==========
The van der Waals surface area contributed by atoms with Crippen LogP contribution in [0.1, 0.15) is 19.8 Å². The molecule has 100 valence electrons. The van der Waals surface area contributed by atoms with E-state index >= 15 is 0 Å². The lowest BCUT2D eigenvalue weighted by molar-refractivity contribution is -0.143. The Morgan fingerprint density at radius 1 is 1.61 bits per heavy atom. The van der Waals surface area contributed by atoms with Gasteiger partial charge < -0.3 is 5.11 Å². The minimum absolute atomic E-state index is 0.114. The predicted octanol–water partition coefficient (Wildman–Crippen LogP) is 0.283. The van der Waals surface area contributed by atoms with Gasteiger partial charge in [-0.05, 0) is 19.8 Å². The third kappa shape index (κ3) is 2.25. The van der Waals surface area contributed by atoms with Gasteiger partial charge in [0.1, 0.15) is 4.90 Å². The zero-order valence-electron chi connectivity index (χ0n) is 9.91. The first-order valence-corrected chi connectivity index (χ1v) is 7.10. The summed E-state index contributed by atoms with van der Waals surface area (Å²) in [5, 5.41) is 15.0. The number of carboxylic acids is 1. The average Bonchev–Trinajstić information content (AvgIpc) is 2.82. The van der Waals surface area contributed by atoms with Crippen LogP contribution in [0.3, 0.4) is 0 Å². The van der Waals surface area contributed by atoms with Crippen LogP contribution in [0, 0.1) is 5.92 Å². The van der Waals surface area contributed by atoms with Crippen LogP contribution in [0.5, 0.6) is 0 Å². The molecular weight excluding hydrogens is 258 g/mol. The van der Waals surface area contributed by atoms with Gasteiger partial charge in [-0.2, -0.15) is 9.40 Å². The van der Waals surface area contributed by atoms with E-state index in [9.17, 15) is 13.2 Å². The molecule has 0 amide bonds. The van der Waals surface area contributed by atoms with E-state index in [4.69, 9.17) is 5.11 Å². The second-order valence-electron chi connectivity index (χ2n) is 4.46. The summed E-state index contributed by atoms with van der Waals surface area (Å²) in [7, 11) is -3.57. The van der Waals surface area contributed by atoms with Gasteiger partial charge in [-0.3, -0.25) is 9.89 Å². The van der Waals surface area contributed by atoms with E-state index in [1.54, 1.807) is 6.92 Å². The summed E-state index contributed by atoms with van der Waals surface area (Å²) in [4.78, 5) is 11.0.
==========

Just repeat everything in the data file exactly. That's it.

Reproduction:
The van der Waals surface area contributed by atoms with Crippen LogP contribution in [0.1, 0.15) is 19.8 Å². The molecule has 100 valence electrons. The van der Waals surface area contributed by atoms with E-state index >= 15 is 0 Å². The lowest BCUT2D eigenvalue weighted by molar-refractivity contribution is -0.143. The Morgan fingerprint density at radius 1 is 1.61 bits per heavy atom. The van der Waals surface area contributed by atoms with Gasteiger partial charge < -0.3 is 5.11 Å². The minimum absolute atomic E-state index is 0.114. The predicted octanol–water partition coefficient (Wildman–Crippen LogP) is 0.283. The van der Waals surface area contributed by atoms with Gasteiger partial charge in [-0.05, 0) is 19.8 Å². The third kappa shape index (κ3) is 2.25. The van der Waals surface area contributed by atoms with Gasteiger partial charge in [0.1, 0.15) is 4.90 Å². The zero-order valence-electron chi connectivity index (χ0n) is 9.91. The first-order valence-corrected chi connectivity index (χ1v) is 7.10. The summed E-state index contributed by atoms with van der Waals surface area (Å²) in [5, 5.41) is 15.0. The number of carboxylic acids is 1. The average Bonchev–Trinajstić information content (AvgIpc) is 2.82. The van der Waals surface area contributed by atoms with Crippen LogP contribution in [0.3, 0.4) is 0 Å². The van der Waals surface area contributed by atoms with Crippen LogP contribution in [0, 0.1) is 5.92 Å². The van der Waals surface area contributed by atoms with Crippen LogP contribution in [0.5, 0.6) is 0 Å². The molecular weight excluding hydrogens is 258 g/mol. The van der Waals surface area contributed by atoms with Gasteiger partial charge in [-0.2, -0.15) is 9.40 Å². The van der Waals surface area contributed by atoms with E-state index in [9.17, 15) is 13.2 Å². The molecule has 0 amide bonds. The van der Waals surface area contributed by atoms with E-state index in [4.69, 9.17) is 5.11 Å². The second-order valence-electron chi connectivity index (χ2n) is 4.46. The summed E-state index contributed by atoms with van der Waals surface area (Å²) in [7, 11) is -3.57. The van der Waals surface area contributed by atoms with Gasteiger partial charge in [-0.3, -0.25) is 9.89 Å². The van der Waals surface area contributed by atoms with E-state index in [1.54, 1.807) is 6.92 Å². The summed E-state index contributed by atoms with van der Waals surface area (Å²) in [4.78, 5) is 11.0.